To save on storage space and to keep you off of the ground, rooftop tents are a great investment, however, they don't suit everyone. If you fall into this category, then bringing along a smaller ground tent might be a better option. To help you decide between the two, read our rooftop tents vs ground tents guide to help you make the best choice.


Proper recovery gear

4WDing and recovery gear go together like meat pies and tomato sauce - and it's better to bring them and not need them than to need them and not have them. Some of the main 4WD recovery gear you should always bring with you include:

  • Portable 12v air compressor
  • 4x4 tyre pressure deflator
  • Protective gloves
  • Long handled shovel
  • A jack
  • 4x4 recovery tracks

To learn more information about what recovery gear you'll need to bring along, check out our recovery essentials buying guide.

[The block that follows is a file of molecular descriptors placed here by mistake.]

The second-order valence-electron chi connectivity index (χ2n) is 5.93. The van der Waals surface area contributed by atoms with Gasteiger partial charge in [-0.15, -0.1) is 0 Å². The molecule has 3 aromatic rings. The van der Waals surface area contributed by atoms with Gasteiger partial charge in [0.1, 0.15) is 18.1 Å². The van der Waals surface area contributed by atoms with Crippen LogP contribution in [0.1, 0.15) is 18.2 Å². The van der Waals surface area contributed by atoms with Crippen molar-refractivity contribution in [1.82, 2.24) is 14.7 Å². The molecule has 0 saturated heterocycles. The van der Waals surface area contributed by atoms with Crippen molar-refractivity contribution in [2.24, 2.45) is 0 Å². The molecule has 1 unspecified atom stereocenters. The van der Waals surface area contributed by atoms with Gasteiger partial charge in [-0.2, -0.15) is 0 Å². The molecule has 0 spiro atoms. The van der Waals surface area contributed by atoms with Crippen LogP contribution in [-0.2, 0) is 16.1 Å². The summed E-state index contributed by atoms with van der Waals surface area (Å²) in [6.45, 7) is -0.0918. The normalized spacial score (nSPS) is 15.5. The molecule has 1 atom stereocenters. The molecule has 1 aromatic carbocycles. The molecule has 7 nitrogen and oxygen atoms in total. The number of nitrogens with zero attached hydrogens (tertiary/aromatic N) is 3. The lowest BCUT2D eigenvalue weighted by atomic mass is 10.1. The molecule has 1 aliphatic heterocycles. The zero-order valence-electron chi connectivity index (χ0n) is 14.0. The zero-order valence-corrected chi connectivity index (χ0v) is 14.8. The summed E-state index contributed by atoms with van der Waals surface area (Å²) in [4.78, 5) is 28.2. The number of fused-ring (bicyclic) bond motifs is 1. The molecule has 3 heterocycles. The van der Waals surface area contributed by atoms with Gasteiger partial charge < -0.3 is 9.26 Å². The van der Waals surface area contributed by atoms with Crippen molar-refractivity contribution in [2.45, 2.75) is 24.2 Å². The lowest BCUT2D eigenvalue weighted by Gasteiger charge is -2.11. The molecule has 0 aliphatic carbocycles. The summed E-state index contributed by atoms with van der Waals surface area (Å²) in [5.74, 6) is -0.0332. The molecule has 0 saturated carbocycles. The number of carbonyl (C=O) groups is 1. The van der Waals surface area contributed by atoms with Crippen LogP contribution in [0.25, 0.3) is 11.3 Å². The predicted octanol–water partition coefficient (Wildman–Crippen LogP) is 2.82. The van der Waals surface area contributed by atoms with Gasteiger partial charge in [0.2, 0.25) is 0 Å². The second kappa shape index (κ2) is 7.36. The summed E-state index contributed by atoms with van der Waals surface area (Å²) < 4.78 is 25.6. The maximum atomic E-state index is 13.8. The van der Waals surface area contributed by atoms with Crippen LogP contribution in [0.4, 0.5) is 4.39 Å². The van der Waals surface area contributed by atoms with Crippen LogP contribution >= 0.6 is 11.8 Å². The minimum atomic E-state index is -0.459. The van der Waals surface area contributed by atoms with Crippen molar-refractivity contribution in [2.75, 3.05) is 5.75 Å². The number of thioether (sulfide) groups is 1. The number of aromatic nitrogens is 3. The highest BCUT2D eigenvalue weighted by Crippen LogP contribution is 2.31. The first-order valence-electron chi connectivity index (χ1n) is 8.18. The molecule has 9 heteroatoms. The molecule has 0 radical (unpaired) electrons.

Always carry safety gear

Whether you're overland camping out in the bush or staying at a campsite, safety should always be your top priority, and a first aid kit should always be in your 4WD. To know exactly what should be in your first aid kit, read our guide on what to have in your first aid kit.

But safety also means other factors such as:

  • Knowing where it's safe to swim
  • Carrying insect repellent and sunscreen
  • Avoiding driving after dark whenever possible
  • Being extra aware of wildlife on the roads
  • Ensuring you have enough water

Top Tips For 4x4 Overlanding In Australia

Top Tips For 4x4 Overlanding In Australia

Now that you've got everything sorted and are ready to head out and hit the great open road, here are some top tips to ensure your 4x4 overlanding adventure doesn't come to a screeching halt.


Always make sure you're self-sufficient

According to Murphy's law: anything that can go wrong will go wrong - and 4x4 overlanding is no different. This is why it always pays to be self-sufficient and prepared for the worst.